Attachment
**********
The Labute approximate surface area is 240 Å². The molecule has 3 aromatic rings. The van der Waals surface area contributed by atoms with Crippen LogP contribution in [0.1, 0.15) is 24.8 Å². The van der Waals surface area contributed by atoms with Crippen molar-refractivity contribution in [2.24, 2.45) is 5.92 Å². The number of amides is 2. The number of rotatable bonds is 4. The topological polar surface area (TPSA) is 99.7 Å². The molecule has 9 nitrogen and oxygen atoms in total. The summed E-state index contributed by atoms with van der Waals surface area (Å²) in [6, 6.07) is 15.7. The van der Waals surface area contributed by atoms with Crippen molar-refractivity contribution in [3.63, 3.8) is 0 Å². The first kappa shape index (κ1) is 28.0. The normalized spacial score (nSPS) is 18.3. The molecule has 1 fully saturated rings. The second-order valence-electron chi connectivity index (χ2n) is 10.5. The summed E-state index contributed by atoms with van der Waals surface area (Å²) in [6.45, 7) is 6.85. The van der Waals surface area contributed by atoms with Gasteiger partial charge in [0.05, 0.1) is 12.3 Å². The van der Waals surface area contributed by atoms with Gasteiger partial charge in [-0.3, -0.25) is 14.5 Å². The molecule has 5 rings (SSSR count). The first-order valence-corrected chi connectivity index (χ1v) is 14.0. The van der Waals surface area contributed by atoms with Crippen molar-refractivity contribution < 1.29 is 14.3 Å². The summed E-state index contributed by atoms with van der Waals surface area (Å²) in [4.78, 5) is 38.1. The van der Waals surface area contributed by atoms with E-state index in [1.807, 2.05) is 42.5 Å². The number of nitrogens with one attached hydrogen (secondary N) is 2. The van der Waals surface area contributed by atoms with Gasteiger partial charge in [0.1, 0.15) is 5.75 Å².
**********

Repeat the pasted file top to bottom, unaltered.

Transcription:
The Labute approximate surface area is 240 Å². The molecule has 3 aromatic rings. The van der Waals surface area contributed by atoms with Crippen LogP contribution in [0.1, 0.15) is 24.8 Å². The van der Waals surface area contributed by atoms with Crippen molar-refractivity contribution in [2.24, 2.45) is 5.92 Å². The number of amides is 2. The number of rotatable bonds is 4. The topological polar surface area (TPSA) is 99.7 Å². The molecule has 9 nitrogen and oxygen atoms in total. The summed E-state index contributed by atoms with van der Waals surface area (Å²) in [6, 6.07) is 15.7. The van der Waals surface area contributed by atoms with Crippen molar-refractivity contribution in [3.63, 3.8) is 0 Å². The first kappa shape index (κ1) is 28.0. The normalized spacial score (nSPS) is 18.3. The molecule has 1 fully saturated rings. The second-order valence-electron chi connectivity index (χ2n) is 10.5. The summed E-state index contributed by atoms with van der Waals surface area (Å²) in [6.45, 7) is 6.85. The van der Waals surface area contributed by atoms with Gasteiger partial charge in [0.05, 0.1) is 12.3 Å². The van der Waals surface area contributed by atoms with Gasteiger partial charge in [-0.3, -0.25) is 14.5 Å². The molecule has 5 rings (SSSR count). The first-order valence-corrected chi connectivity index (χ1v) is 14.0. The van der Waals surface area contributed by atoms with Crippen molar-refractivity contribution < 1.29 is 14.3 Å². The summed E-state index contributed by atoms with van der Waals surface area (Å²) in [4.78, 5) is 38.1. The van der Waals surface area contributed by atoms with E-state index in [1.807, 2.05) is 42.5 Å². The number of nitrogens with one attached hydrogen (secondary N) is 2. The van der Waals surface area contributed by atoms with Gasteiger partial charge in [0.1, 0.15) is 5.75 Å².